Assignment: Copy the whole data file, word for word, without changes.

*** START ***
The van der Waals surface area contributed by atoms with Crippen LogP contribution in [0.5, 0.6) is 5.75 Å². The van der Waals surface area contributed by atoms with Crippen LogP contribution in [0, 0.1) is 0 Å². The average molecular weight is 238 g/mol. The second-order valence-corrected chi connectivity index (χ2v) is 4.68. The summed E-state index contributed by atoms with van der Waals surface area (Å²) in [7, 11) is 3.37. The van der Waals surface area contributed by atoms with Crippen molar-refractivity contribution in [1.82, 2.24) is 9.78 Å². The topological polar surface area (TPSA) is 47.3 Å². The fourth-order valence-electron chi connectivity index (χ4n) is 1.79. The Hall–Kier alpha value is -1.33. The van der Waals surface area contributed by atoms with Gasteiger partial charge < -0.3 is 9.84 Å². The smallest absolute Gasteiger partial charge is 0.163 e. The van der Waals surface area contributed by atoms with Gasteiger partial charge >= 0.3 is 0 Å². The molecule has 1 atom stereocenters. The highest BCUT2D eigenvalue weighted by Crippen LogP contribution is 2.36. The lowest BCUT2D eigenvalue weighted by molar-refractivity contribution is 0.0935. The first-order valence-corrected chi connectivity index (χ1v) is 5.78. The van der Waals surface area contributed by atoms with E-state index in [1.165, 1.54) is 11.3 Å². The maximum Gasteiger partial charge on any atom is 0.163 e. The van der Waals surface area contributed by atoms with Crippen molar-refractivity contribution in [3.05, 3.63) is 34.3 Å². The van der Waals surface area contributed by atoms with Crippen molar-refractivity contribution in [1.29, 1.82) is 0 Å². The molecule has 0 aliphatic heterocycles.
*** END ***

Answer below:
The van der Waals surface area contributed by atoms with Crippen LogP contribution in [0.5, 0.6) is 5.75 Å². The van der Waals surface area contributed by atoms with Crippen LogP contribution in [0, 0.1) is 0 Å². The average molecular weight is 238 g/mol. The second-order valence-corrected chi connectivity index (χ2v) is 4.68. The summed E-state index contributed by atoms with van der Waals surface area (Å²) in [7, 11) is 3.37. The van der Waals surface area contributed by atoms with Crippen molar-refractivity contribution in [1.82, 2.24) is 9.78 Å². The topological polar surface area (TPSA) is 47.3 Å². The fourth-order valence-electron chi connectivity index (χ4n) is 1.79. The Hall–Kier alpha value is -1.33. The van der Waals surface area contributed by atoms with Gasteiger partial charge < -0.3 is 9.84 Å². The smallest absolute Gasteiger partial charge is 0.163 e. The van der Waals surface area contributed by atoms with Gasteiger partial charge >= 0.3 is 0 Å². The molecule has 1 atom stereocenters. The highest BCUT2D eigenvalue weighted by Crippen LogP contribution is 2.36. The lowest BCUT2D eigenvalue weighted by molar-refractivity contribution is 0.0935. The first-order valence-corrected chi connectivity index (χ1v) is 5.78. The van der Waals surface area contributed by atoms with E-state index in [1.165, 1.54) is 11.3 Å². The maximum Gasteiger partial charge on any atom is 0.163 e. The van der Waals surface area contributed by atoms with Crippen molar-refractivity contribution in [3.05, 3.63) is 34.3 Å². The van der Waals surface area contributed by atoms with Crippen molar-refractivity contribution in [1.29, 1.82) is 0 Å². The molecule has 0 aliphatic heterocycles.